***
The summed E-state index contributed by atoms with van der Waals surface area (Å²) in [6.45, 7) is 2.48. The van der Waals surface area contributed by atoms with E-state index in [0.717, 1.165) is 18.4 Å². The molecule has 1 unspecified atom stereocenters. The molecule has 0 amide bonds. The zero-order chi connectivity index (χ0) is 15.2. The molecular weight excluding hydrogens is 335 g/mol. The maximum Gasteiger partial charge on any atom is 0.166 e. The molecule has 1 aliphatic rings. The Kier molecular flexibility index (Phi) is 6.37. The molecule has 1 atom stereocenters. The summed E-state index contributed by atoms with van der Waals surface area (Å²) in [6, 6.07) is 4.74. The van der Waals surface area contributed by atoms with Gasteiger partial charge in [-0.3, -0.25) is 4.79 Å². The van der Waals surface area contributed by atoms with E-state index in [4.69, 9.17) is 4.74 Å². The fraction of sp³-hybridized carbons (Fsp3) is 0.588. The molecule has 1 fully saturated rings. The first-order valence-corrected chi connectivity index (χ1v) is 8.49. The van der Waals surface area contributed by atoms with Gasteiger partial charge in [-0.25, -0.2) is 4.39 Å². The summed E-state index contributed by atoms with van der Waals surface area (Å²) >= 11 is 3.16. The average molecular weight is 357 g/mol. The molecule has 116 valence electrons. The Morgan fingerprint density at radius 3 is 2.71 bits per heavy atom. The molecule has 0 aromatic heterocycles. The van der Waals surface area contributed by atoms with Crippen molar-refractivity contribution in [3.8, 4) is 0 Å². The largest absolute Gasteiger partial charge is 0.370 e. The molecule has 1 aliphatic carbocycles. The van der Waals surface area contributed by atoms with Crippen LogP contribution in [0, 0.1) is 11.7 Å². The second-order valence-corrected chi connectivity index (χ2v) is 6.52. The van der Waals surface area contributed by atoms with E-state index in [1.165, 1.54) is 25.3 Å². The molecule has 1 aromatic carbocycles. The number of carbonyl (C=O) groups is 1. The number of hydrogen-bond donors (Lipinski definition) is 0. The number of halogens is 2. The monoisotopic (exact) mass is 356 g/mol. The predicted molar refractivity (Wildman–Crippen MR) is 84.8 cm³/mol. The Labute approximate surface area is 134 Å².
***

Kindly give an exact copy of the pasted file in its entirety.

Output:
The summed E-state index contributed by atoms with van der Waals surface area (Å²) in [6.45, 7) is 2.48. The van der Waals surface area contributed by atoms with E-state index in [0.717, 1.165) is 18.4 Å². The molecule has 1 unspecified atom stereocenters. The molecule has 0 amide bonds. The zero-order chi connectivity index (χ0) is 15.2. The molecular weight excluding hydrogens is 335 g/mol. The maximum Gasteiger partial charge on any atom is 0.166 e. The molecule has 1 aliphatic rings. The Kier molecular flexibility index (Phi) is 6.37. The molecule has 1 atom stereocenters. The summed E-state index contributed by atoms with van der Waals surface area (Å²) in [6, 6.07) is 4.74. The van der Waals surface area contributed by atoms with Gasteiger partial charge in [-0.3, -0.25) is 4.79 Å². The van der Waals surface area contributed by atoms with E-state index in [4.69, 9.17) is 4.74 Å². The fraction of sp³-hybridized carbons (Fsp3) is 0.588. The molecule has 1 fully saturated rings. The first-order valence-corrected chi connectivity index (χ1v) is 8.49. The van der Waals surface area contributed by atoms with Gasteiger partial charge in [-0.25, -0.2) is 4.39 Å². The summed E-state index contributed by atoms with van der Waals surface area (Å²) >= 11 is 3.16. The average molecular weight is 357 g/mol. The molecule has 116 valence electrons. The Morgan fingerprint density at radius 3 is 2.71 bits per heavy atom. The molecule has 0 aromatic heterocycles. The van der Waals surface area contributed by atoms with Crippen molar-refractivity contribution in [3.8, 4) is 0 Å². The largest absolute Gasteiger partial charge is 0.370 e. The molecule has 1 aliphatic carbocycles. The van der Waals surface area contributed by atoms with Crippen LogP contribution in [0, 0.1) is 11.7 Å². The second-order valence-corrected chi connectivity index (χ2v) is 6.52. The van der Waals surface area contributed by atoms with E-state index in [1.165, 1.54) is 25.3 Å². The molecule has 1 aromatic carbocycles. The number of carbonyl (C=O) groups is 1. The number of hydrogen-bond donors (Lipinski definition) is 0. The number of halogens is 2. The monoisotopic (exact) mass is 356 g/mol. The predicted molar refractivity (Wildman–Crippen MR) is 84.8 cm³/mol. The Labute approximate surface area is 134 Å².